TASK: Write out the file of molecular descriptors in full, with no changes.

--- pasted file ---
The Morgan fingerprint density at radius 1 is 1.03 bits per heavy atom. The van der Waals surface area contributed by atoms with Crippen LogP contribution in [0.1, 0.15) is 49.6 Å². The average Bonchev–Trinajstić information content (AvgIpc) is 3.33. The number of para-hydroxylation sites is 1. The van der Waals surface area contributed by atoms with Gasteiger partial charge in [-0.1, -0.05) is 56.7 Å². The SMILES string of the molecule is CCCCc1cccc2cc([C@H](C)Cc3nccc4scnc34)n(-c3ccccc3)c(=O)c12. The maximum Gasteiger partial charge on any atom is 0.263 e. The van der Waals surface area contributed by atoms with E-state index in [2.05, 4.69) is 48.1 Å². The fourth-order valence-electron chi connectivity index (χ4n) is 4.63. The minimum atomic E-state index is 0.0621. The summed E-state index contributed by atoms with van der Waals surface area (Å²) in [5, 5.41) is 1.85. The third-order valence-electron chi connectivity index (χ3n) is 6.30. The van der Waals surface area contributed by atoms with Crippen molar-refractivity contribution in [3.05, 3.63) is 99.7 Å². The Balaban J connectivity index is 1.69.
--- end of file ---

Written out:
The Morgan fingerprint density at radius 1 is 1.03 bits per heavy atom. The van der Waals surface area contributed by atoms with Crippen LogP contribution in [0.1, 0.15) is 49.6 Å². The average Bonchev–Trinajstić information content (AvgIpc) is 3.33. The number of para-hydroxylation sites is 1. The van der Waals surface area contributed by atoms with Gasteiger partial charge in [-0.1, -0.05) is 56.7 Å². The SMILES string of the molecule is CCCCc1cccc2cc([C@H](C)Cc3nccc4scnc34)n(-c3ccccc3)c(=O)c12. The maximum Gasteiger partial charge on any atom is 0.263 e. The van der Waals surface area contributed by atoms with E-state index in [2.05, 4.69) is 48.1 Å². The fourth-order valence-electron chi connectivity index (χ4n) is 4.63. The minimum atomic E-state index is 0.0621. The summed E-state index contributed by atoms with van der Waals surface area (Å²) in [5, 5.41) is 1.85. The third-order valence-electron chi connectivity index (χ3n) is 6.30. The van der Waals surface area contributed by atoms with Crippen molar-refractivity contribution in [3.05, 3.63) is 99.7 Å². The Balaban J connectivity index is 1.69.